It has seen fifty incidents where several flight displays were lost.[128] Through 2015, the Airbus A320 family has experienced 0.12 fatal hull-loss accidents for every million takeoffs, and 0.26 total hull-loss accidents for every million takeoffs.[129]


Subtype A318[60] A319[50] A320[41] A321[42]
Cockpit crew 2
Exit limit EASA[130]/FAA[131] 136 160 195/190 230
1-class max. seating[132] 132 at Template:Cvt pitch 156 at Template:Cvt pitch 186 at Template:Cvt pitch[133] 236 at Template:Cvt pitch[134]
1-class, typical[132] 117 at Template:Cvt pitch 134 at Template:Cvt pitch 164 at Template:Cvt pitch 199 at Template:Cvt pitch
2-class, typical[132] 107 (8F @ 38 in, 99Y @ 32 in) 124 (8F @ 38 in, 116Y @ 32 in) 150 (12F @ 36 in, 138Y @ 32 in) 185 (16F @ 36 in, 169Y @ 32 in)
Cargo volume Template:Cvt Template:Cvt Template:Cvt Template:Cvt
Unit load devices 4× LD3-45 7× LD3-45 10× LD3-45
Length Template:Cvt Template:Cvt Template:Cvt Template:Cvt
Wingspan Template:Cvt Template:Cvt Template:Efn
Wing area[40] Template:Cvt, 10.3 aspect ratio Template:Cvt, 10 Template:Abbr
Wingsweep 25 degrees[135]
Height Template:Cvt Template:Cvt
Fuselage Template:Cvt height, Template:Cvt width, Template:Cvt cabin width
MTOW Template:Cvt Template:Cvt Template:Cvt Template:Cvt
Max. payload Template:Cvt Template:Cvt Template:Cvt Template:Cvt
Fuel capacity Template:Cvt Template:Cvt Template:Cvt Template:Cvt
OEW[132] Template:Cvt Template:Cvt Template:Cvt Template:Cvt
Minimum Weight[130] Template:Cvt Template:Cvt Template:Cvt Template:Cvt
Speed Cruise: Template:Cvt,[136] Template:Abbr: Template:Cvt[136]
RangeTemplate:Efn Template:Cvt Template:CvtTemplate:Efn Template:CvtTemplate:Efn Template:CvtTemplate:Efn
Takeoff (MTOW, SL, ISA) Template:Cvt[137] Template:Cvt[138] Template:Cvt[139]
Landing (MLW, SL, ISA) Template:Cvt[137] Template:Cvt[138] Template:Cvt[139]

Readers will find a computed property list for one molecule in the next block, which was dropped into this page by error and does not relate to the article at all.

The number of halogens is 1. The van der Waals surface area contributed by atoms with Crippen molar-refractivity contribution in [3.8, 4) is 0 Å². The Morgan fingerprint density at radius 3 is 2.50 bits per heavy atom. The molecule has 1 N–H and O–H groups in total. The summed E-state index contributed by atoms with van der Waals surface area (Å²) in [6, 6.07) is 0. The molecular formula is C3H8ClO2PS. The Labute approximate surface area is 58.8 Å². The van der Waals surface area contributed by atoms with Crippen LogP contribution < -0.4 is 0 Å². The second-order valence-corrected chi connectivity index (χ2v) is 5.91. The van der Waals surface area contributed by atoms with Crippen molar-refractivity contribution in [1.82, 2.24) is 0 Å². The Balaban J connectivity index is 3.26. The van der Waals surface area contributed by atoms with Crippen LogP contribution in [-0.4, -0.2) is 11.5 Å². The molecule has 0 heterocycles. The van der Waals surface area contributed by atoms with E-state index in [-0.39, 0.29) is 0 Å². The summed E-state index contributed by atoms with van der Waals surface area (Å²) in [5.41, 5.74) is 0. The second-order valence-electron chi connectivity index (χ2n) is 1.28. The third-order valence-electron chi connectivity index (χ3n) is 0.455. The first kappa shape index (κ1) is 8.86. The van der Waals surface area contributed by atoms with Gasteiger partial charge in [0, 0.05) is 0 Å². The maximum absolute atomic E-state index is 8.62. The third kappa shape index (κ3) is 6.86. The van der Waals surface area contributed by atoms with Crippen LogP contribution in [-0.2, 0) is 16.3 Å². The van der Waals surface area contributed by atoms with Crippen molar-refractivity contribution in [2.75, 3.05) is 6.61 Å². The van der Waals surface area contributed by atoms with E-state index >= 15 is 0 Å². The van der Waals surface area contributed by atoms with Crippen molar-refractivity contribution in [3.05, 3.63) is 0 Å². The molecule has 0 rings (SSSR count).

Ceiling Template:Cvt[130]
Engines (×2) CFM International CFM56-5B, Template:Cvt fan
PW6000A, Template:Cvt fan IAE V2500A5, Template:Cvt fan
Thrust (×2) Template:Cvt Template:Cvt Template:Cvt


Aircraft model Certification date Engines[130]
A318-111 23 May 2003 CFM56-5B8/P
A318-112 23 May 2003 CFM56-5B9/P
A318-121 21 December 2005 PW6122A
A318-122 21 December 2005 PW6124A
A319-111 10 April 1996 CFM56-5B5 or 5B5/P
A319-112 10 April 1996 CFM56-5B6 or 5B6/P or 5B6/2P
A319-113 31 May 1996 CFM56-5A4 or 5A4/F
A319-114 31 May 1996 CFM56-5A5 or 5A5/F
A319-115 30 July 1999 CFM56-5B7 or 5B7/P
A319-131 18 December 1996 IAE Model V2522-A5
A319-132 18 December 1996 IAE Model V2524-A5
A319-133 30 July 1999 IAE Model V2527M-A5
A320-111 26 February 1988 CFM56-5A1 or 5A1/F
A320-211 8 November 1988 CFM56-5A1 or 5A1/F
A320-212 20 November 1990 CFM56-5A3
A320-214 10 March 1995 CFM56-5B4 or 5B4/P or 5B4/2P
A320-215 22 June 2006 CFM56-5B5
A320-216 14 June 2006 CFM56-5B6
A320-231 20 April 1989 IAE Model V2500-A1
A320-232 28 September 1993 IAE Model V2527-A5
A320-233 12 June 1996 IAE Model V2527E-A5
A321-111 27 May 1995 CFM56-5B1 or 5B1/P or 5B1/2P
A321-112 15 February 1995 CFM56-5B2 or 5B2/P
A321-131 17 December 1993 IAE Model V2530-A5
A321-211 20 March 1997 CFM56-5B3 or 5B3/P or 5B3/2P
A321-212 31 August 2001 CFM56-5B1 or 5B1/P or 5B1/2P
A321-213 31 August 2001 CFM56-5B2 or 5B2/P
A321-231 20 March 1997 IAE Model V2533-A5
A321-232 31 August 2001 IAE Model V2530-A5

See also[]


  • Competition between Airbus and Boeing

Related development

  • Airbus A320neo family

Aircraft of comparable role, configuration and era

Related lists

  • List of aircraft
  • List of jet airliners




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External links[]

Template:Commons category